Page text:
Page:Popular Science Monthly Volume 87.djvu/191

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To bear a child is nothing; to suckle it, nourish it, bring it to perfection—this is bearing it for all time!—Balzac.

THE conservation of human life stands next to the giving of life and inseparably one with it as the supreme task of woman. The birth rate is affected by so many different factors that conclusions must not be hastily drawn from any given set of figures. It may be lowered from voluntary or involuntary causes; by extreme want or excessive luxury; by diseases of immorality, or by the higher education of women. It was formerly highest in the centers of population, but this condition is being reversed, and the rural birth rate is falling less rapidly than the urban.

The death rate among young children, however, is actually a touchstone of community welfare; a test of civilization. A high rate of infant mortality means individual ignorance, and social injustice. A lowering of the rate denotes a definite and positive improvement in living conditions, a prevention of economic waste and human suffering comparable only to the total abolition of war in magnitude. The number of babies dying from neglect in the United States alone, would about equal in three years the total number of soldiers killed on both sides during our Civil War!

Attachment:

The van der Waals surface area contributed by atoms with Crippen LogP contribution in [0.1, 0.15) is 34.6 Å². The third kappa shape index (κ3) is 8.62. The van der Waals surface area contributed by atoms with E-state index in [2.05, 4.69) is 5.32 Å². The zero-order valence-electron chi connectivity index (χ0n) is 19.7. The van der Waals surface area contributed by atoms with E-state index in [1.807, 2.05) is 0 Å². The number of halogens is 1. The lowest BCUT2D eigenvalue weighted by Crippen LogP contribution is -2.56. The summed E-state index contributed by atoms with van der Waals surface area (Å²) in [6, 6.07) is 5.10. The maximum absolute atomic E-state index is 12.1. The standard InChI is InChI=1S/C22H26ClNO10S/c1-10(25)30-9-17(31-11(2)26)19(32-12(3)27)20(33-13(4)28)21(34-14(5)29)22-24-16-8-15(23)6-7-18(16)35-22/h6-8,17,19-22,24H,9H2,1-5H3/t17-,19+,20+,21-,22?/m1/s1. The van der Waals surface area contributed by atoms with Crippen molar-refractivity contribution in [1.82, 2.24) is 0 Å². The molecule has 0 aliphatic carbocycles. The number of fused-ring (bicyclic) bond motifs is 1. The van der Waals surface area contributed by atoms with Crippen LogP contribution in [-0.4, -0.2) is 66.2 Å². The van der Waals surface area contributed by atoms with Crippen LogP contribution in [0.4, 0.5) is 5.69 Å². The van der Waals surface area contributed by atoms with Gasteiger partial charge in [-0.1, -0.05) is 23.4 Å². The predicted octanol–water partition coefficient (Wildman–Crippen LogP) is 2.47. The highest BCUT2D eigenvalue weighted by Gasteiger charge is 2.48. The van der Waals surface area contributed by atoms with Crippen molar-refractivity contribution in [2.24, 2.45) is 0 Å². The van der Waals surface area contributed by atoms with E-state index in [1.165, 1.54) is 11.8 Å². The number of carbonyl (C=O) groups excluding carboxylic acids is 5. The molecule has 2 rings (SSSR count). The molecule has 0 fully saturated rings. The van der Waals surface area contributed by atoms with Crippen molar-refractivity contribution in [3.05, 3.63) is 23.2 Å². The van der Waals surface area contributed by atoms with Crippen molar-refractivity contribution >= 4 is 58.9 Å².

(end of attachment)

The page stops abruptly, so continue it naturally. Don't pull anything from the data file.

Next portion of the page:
When we ask how many died in any one year, we find, first of all, our vital statistics greatly modified in value by the surprising fact that effective registration of births and deaths is not yet general throughout this country. From the latest report of the Census Bureau (1911) we learn that birth registration is especially unsatisfactory, and that probably not over one fourth of our population is represented by records even approximately complete. The National Federation of Woman's Clubs is cooperating actively with other organizations and with the Census Bureau itself in the effort to remedy this defect, through the enactment and adequate enforcement of standard laws in the several states. The new Children's Bureau of the Department of Labor, under Miss Julia Lathrop, is bringing additional support to this important movement. It is by no means creditable to us that the accuracy and uniformity of our vital statistics should compare thus unfavorably with those of the civilized nations of the Old World.